To simplify the treatment of hair cell position in the subsequent analysis, the Cartesian coordinates of hair cell positions were transformed and normalized to match the standardized template, which consisted of the normalized two-dimensional grids parallel to the surface of the sensory epithelium (Figure 2F,G). The first axis was defined by the line of detected IHCs, and the second was set perpendicular to the first axis. This simplified presentation is useful for measuring the space unoccupied by the hair cells. We hypothesized that the area of the unoccupied space reflects the space previously occupied by hair cells that were subsequently lost. By dividing the areas that were not occupied by existing OHCs by the average area of a single OHC, we could estimate the number of OHCs lost. Comparison of the performances of trained operators and automated calculation confirmed that adequate estimation of hair cell loss could be achieved by automated calculation; indeed, the two methods were similarly effective (Figure 2G and Table 3). The total number of lost OHCs was 26.3 ± 6.3, 34.6 ± 5.1, 55.8 ± 4.5, and 49.3 ± 17.3 (mean ±SD) in wild-type C57BL/6J mice at PND 30, 60, and 120, and PND 60 plus noise exposure. These data are consistent with previous estimates of hair cell loss based on manual counting in rats and chinchillas (Hu et al., 2012; Yang et al., 2004). Therefore, our protocol is suitable for quantitative analysis of IHCs and OHCs, including detection and counting of lost hair cells.

Table 3
Inter-operator percent match in void space detection (related to Experimental procedures).
https://doi.org/10.7554/eLife.40946.012
Inter-operator percent matchNumber of detected void space
Sample numberA-BB-CA-CAuto††-HC‡‡BothAuto††-onlyHC‡‡-only
1*0.9600.8800.9170.9202411
20.8980.9170.9060.9528422
30.9230.8850.9580.8892430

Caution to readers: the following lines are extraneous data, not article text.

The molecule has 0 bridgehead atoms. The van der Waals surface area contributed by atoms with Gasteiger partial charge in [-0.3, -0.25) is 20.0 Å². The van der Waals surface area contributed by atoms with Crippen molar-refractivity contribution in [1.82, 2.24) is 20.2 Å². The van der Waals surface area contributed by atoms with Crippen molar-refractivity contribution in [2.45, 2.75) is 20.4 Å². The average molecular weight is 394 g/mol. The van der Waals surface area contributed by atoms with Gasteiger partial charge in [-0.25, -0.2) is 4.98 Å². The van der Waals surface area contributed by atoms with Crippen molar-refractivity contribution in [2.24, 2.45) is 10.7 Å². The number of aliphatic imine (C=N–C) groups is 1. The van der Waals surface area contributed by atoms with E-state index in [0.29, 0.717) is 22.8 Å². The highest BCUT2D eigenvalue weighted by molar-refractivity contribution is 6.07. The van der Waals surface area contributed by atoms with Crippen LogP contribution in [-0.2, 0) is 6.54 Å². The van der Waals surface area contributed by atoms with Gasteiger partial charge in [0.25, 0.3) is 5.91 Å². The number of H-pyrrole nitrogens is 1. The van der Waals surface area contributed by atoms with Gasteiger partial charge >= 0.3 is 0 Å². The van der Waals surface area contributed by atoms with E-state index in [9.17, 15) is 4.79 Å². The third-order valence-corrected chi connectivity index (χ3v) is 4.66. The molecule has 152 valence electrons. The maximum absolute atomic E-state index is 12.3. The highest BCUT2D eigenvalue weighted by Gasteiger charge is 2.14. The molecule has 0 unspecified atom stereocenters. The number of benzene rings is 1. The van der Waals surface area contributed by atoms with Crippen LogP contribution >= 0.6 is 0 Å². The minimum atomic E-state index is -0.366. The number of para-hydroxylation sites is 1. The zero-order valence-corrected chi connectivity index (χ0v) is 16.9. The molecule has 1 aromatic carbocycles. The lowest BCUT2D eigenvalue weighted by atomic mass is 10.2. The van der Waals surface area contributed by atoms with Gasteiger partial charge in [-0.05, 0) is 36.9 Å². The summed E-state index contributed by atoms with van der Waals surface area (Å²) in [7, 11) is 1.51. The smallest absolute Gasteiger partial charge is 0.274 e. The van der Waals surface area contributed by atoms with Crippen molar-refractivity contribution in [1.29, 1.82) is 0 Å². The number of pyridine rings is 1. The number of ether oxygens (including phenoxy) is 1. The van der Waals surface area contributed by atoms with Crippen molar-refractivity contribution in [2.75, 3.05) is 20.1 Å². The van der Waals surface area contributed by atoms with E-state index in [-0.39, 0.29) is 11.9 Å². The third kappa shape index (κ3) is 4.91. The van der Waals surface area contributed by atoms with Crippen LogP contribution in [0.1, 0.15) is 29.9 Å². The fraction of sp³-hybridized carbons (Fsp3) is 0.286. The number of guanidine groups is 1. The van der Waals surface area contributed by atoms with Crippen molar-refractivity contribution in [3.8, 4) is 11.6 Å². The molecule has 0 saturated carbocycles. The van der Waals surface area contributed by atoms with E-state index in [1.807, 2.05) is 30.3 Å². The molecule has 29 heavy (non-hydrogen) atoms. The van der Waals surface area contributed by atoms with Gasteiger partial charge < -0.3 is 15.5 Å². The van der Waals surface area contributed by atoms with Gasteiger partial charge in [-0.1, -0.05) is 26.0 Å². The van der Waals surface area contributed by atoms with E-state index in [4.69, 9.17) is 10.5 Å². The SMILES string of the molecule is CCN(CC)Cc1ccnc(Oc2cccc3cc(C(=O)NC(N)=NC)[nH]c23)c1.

4§0.9230.8820.8460.9265031
Overall0.9160.8980.8970.93118294
  1. *. Sample 1, two months old, total loss rate of OHCs: 1.7%.

    . Sample 2, two months old with noise exposure, total loss rate of OHCs: 8.1%.

  2. ‡. Sample 3, one month old, total loss rate of OHCs: 2.2%.

    §. Sample 4, four months old, total loss rate of OHCs: 4.2%.

  3. . Skilled human operators (A, B, and C).

    ††. Auto, automated OHC loss counting program.

  4. ‡‡. HC, human consensus.

Spatial characteristics of hair cell loss

Presentation of lost cell density in the form of two-dimensional grids facilitates side-by-side comparison of hair cell loss along the longitudinal axis of the organ of Corti (Figure 3A and Figure 3—figure supplement 1). In samples from young mice not exposed to noise, small numbers of hair cells were lost along both the longitudinal and radial axes (Figure 3A and Figure 3—figure supplement 1). Samples of aged mice had a higher density of lost cells at both ends of the organ of Corti (Figure 3B). The difference between adult and aged mice was confirmed by comparison across ages. In particular, the age-dependent increase in lost cell density was prominent at the apical end (PND 60: 0.0596 ± 0.0048, PND 120: 0.116 ± 0.0150, Welch’s t-test, p < 0.01, t = 3.59, df = 9.68). By contrast, previous studies reported a higher rate of ACL in the basal portion, but failed to detect a prominent increase in the proportion of lost cells in the apical region. This difference may be due to the fact that our tissue clearing technique enabled complete visualization of hair cells at the helicotrema (Figure 3C). ACL also had spatial features along the radial axis, with a higher density at positions distal to the modiolus (Figure 3D). This trend along the radial axis was already present in cochleae at PND 60, indicating that ACL may represent acceleration of a pathology already present in the early stage of life. In summary, the method we developed was well suited for comprehensive analysis of ACL.